Sunday, March 15, 2015


Boulder hit 67 degrees (F) yesterday.  Looking at the mountains as I walked back home this morning, I noted that the south side of Sugarloaf Mountain was brown, and no longer snow-covered.  The high peaks, further to the west, are still carrying their whole cloaks of snow, but here along the Front Range, we're melting.  The weather forecasters are saying we'll probably break the high temperature record for today, which is 76 degrees.  All snow has melted or evaporated in  my back yard, and the kits had a wonderful day, being allowed to run in and out from dawn until dusk.  Lovey is still pooped out from yesterday, and is asleep in her chair.  Nedi, as usual, is on the prowl outside...
   I spent yesterday on the telephone with cousin Sarah, cousin Brian, and friend Beatrice.  I also finished reading White Fire, and sent a bunch of family history information to both Sarah and Brian.  I had planned on cleaning the apartment yesterday and today, but that is now scheduled for today and tomorrow.  And I'll treat myself to brunch at Turley's Kitchen again today.  At the moment, I have no night-time plans for this week, other than another Grand Jury meeting on Thursday.
   We are now seven weeks away from the first Saturday in May - the running of the Kentucky Derby. Last year, American Pharoah was the betting favorite for the Juvenile Breeders Cup race; but he was scratched due to injury.  Yesterday, he made his return to the track a roaring success - he led the field from gate to wire in the Rebel Stakes, winning by 6 3/4 lengths.  And it's a little more amazing that he returned in such top-flight form since he bobbled on his first step out of the starting gate and twisted his off-fore shoe, and the track was sloppy.  Texas Red, who won the Breeders Cup Juvenile is back in training, after suffering an injury earlier this year.  After his performance in the Rebel, American Pharoah will probably be the starting line favorite for this year's Run for the Roses.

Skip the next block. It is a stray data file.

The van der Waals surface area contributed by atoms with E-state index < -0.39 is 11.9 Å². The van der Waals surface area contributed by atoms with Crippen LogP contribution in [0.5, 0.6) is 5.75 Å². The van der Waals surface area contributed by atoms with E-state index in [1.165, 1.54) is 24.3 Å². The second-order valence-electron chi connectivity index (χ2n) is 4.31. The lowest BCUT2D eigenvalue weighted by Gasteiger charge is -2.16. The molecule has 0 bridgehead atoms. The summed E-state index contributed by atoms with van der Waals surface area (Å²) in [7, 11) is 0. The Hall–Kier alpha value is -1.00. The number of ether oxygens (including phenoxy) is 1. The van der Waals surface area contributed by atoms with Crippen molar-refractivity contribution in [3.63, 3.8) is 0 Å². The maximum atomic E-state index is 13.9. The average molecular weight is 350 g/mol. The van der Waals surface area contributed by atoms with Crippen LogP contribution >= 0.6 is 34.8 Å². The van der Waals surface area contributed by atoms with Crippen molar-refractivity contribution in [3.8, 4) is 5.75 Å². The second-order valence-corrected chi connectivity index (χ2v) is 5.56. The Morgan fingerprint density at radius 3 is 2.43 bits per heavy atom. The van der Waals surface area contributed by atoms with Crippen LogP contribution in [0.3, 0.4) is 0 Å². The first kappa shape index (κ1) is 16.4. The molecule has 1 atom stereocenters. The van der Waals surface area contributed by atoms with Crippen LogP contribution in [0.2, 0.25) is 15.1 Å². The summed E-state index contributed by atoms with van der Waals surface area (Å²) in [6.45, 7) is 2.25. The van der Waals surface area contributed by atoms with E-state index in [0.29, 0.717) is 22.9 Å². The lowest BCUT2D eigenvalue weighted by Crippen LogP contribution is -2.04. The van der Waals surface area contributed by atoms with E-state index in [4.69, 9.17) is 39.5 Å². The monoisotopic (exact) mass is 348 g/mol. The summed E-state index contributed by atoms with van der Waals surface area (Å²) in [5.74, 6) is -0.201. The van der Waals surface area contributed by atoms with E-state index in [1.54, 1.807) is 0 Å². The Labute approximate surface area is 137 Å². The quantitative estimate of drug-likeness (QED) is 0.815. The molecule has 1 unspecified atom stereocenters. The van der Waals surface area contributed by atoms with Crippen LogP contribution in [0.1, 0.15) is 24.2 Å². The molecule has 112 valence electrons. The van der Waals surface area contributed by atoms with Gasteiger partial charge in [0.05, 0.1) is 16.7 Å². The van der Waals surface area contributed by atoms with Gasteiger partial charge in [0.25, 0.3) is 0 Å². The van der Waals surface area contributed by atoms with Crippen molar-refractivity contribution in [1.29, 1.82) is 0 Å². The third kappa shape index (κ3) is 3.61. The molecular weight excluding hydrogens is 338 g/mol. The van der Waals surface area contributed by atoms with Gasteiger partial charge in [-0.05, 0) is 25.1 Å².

I am enjoying my morning walks with Rosie, Lucy, and Charlie these days.  Green plants are slowly appearing in flower beds, and some early crocus and daffodils are blooming already.  As we walk, I notice that new buds are appearing on trees and bushes, and birds are scrounging for nest building materials.  The bees in the neighborhood hives are waking up, and are out searching for pollen, while avoiding humans.  The squirrels are going through their mating rituals, and one can see male birds feeding special tidbits of food to their chosen mates.  That also means it is time to start smelling skunks out and about; they have mating orgies and end up spraying everywhere.  In a way, it's a nice sign of spring, but it can also be nauseating, if more than five skunks spray in the same area - the odor will take your breath away! Ernie, our local raccoon, is starting to mature - but he comes onto the patio, attracts my cats' attention, and then they get mine.  He is usually right in front of the patio door, sitting on his hind end, with his front paws clasped, as if pleading for food.  I usually give him some raw vegetables and garlic bread - but found out around Thanksgiving that he loves to eat pumpkin pie...  My local wildlife are spoiled?  Absolutely!

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